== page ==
The five most dangerous insects


Posted on Mar 9, 2022      442


Now you’ll treat insects even worse than before!

Japanese Giant Hornet (Vespa Mandarinia Japonica)

The size of the hornet reaches up to 5 cm. Its venom contains highly toxic substances that destroy tissue, cause severe pain, and attract other hornets (you get the idea).

Its habitat is in Asia (Korea, China, India, Nepal, Japan). In Russia, you can meet the giant hornet in Primorsky Krai, where it lives “in large numbers,” Insectology bloodily add.

We could console you that giant hornets are peaceful insects, but they’re not. They kill more people every year in Japan than animal bites from venomous, nonvenomous and radiation mutants like Godzilla combined.

If you only knew what they do to bees! A hornet can fly about 70 kilometers in a day looking for a hive. And a few hornets can destroy a hive and kill all the bees inhabiting it to mercilessly devour their larvae.

Yes, nature is hardcore.

The bullet ant (Paraponera clavata)

It’s unlikely you’ll like it if a bullet ant falls from a tree by your scruff: adults reach a length of 2.5 cm and are known for their powerful sting and venomous venom. In Justin Schmidt’s 1990 pain scale of insect stings, the bullet ant sting ranks first and is characterized as: “Pure, deep pain. Reminiscent of walking over red-hot coals with a three-inch rusty nail in your heel.”

Some of the Brazilian tribes use these ants in initiation ceremonies. Boys are given mittens filled with ants on their hands. The task is to hold out for 10 minutes to qualify to be called a man. This often results in painful shock and temporary paralysis of the arms.

Nomadic ants (Eciton burchellii)

Nomadic ants include several subspecies of ants whose lifestyle is characterized by constant migration. They are essentially a mobile battalion of soldiers, comprising millions of individuals (some species may have 20 million), constantly on the move (unless the queen lays eggs), devouring everything in their path.

They are the only animals on the planet that build “living hives”. When a swarm of ants stops for the night during a crossing, the soldiers weave a kind of cocoon into which the queen and her offspring are placed. Such a hive protects her from bad weather and enemies. Private soldier ants have strong and well-developed chews, but they are practically blind.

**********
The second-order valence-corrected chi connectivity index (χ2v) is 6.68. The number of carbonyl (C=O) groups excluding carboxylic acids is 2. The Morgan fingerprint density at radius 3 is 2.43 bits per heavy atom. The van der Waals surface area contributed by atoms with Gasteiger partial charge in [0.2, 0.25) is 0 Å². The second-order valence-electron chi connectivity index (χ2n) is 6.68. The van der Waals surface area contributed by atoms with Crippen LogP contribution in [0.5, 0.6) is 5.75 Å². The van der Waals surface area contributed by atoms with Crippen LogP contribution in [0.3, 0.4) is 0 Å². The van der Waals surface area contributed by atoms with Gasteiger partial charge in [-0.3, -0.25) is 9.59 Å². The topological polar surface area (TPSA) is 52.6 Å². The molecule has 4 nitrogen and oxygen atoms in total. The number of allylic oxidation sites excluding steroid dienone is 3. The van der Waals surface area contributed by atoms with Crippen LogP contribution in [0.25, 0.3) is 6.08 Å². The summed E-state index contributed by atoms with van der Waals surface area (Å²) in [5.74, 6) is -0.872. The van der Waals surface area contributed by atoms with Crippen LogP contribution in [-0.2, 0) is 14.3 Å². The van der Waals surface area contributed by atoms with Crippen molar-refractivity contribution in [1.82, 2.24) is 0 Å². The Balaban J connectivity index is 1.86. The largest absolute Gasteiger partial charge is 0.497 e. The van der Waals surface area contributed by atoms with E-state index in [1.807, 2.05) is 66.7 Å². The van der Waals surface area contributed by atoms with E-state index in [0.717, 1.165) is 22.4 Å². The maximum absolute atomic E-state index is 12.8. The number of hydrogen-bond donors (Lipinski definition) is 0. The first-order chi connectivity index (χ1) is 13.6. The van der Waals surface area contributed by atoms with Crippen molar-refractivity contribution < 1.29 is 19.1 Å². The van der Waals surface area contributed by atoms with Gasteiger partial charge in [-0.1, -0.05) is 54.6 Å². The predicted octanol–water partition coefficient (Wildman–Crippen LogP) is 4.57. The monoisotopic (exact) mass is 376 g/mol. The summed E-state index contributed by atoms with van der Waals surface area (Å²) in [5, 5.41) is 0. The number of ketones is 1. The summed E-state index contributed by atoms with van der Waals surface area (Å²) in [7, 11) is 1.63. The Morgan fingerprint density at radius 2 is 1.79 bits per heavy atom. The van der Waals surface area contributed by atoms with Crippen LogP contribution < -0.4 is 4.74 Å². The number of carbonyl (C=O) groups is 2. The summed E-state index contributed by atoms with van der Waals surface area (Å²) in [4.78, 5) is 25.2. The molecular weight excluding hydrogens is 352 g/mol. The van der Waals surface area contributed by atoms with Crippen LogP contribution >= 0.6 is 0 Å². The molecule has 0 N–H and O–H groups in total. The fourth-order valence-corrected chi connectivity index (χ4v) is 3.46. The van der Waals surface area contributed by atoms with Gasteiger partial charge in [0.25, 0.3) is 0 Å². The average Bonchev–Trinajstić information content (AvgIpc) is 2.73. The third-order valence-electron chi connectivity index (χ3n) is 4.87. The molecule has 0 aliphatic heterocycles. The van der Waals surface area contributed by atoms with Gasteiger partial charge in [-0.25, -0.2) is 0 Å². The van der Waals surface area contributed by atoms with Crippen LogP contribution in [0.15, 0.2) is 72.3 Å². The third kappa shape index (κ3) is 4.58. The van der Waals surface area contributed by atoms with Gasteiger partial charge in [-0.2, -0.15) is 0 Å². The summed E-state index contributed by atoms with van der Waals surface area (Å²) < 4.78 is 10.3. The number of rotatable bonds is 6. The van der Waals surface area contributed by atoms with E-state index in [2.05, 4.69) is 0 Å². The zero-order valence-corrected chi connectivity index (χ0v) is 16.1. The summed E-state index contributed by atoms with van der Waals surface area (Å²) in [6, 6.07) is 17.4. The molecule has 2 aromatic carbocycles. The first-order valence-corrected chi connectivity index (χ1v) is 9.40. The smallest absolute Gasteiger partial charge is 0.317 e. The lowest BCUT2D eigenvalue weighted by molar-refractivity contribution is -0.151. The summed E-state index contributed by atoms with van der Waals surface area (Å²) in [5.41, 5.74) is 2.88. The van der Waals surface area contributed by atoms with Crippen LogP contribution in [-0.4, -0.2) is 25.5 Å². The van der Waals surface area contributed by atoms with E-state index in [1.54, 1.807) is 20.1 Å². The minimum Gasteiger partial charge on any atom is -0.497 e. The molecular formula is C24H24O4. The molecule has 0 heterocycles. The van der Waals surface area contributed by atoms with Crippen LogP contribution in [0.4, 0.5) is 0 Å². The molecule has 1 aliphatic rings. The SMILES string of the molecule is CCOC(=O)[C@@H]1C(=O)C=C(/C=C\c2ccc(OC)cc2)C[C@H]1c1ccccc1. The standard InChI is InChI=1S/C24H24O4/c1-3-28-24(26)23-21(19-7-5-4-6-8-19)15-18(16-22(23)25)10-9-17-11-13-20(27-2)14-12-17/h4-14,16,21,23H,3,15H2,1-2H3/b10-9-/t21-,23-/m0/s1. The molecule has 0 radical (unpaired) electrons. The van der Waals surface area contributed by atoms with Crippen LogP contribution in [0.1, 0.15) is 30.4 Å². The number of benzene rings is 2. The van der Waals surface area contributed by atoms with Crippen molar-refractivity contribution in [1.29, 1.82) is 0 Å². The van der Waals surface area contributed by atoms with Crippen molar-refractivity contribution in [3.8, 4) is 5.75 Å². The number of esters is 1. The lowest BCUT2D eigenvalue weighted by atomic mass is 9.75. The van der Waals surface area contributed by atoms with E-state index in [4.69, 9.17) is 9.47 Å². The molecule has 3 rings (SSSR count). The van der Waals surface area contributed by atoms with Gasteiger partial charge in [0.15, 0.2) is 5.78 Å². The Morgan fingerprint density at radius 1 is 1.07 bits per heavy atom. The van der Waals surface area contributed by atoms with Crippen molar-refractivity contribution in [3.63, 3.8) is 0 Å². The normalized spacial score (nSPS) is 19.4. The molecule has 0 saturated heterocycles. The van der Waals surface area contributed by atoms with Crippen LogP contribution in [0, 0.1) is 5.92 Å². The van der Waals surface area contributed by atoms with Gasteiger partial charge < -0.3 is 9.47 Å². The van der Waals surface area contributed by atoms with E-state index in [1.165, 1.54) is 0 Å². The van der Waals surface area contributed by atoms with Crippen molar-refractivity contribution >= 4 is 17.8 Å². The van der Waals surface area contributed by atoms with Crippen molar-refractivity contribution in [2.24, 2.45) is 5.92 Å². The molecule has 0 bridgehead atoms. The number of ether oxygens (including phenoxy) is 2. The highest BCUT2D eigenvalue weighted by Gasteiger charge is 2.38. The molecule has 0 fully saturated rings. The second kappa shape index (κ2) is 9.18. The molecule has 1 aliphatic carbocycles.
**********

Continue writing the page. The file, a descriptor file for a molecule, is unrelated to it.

The words “terrible,” “swarm,” and “killers” with ants are revealed in their entirety of meaning. When ants are looking for a new place to stand, they destroy any living creature in their path who is too stupid or clumsy to get away. They don’t have stings or venom, they just pile on in droves. Nomadic ants can overpower an animal the size of a horse. And if you’re still not impressed, stand next to a horse to see what that means.

The Africanized Bee (Apis Mellifera Scutellata)

The Africanized bee was bred by Brazilian entomologist Warrick Kent, who crossed African bees with European bees. But during the experiment, the queens of the resulting hybrid were released into the wild, where they multiplied in large numbers by crossing with the dormice of ordinary bees. The major drawback of Africanized bees (for humans, of course) is their aggressiveness. Bees attack any creature approaching less than 5 meters from their hives.

And in 1967, a swarm of bees attacked homes in Rio de Janeiro, killing about 150 people. The police had to use flamethrowers, but this too was unsuccessful.

Gadfly

The gadfly is only a type of fly, but is much nastier than it. Each species of gadfly has a telling name: the horse gadfly, the stag gadfly, and... the human gadfly. The latter, fortunately, lives in Central America. The gadfly bites almost imperceptibly, depositing its larvae under the skin, which then spreads and can lead to various diseases (and it is quite unpleasant).

Some insects lay larvae on the back or belly of their victims, while others prefer the inside of the legs, nostrils, or lips. Each female can lie up to 700 eggs and try to do so in different animals to keep her future offspring as safe as possible.


Teg:   ant  bee  hornet 
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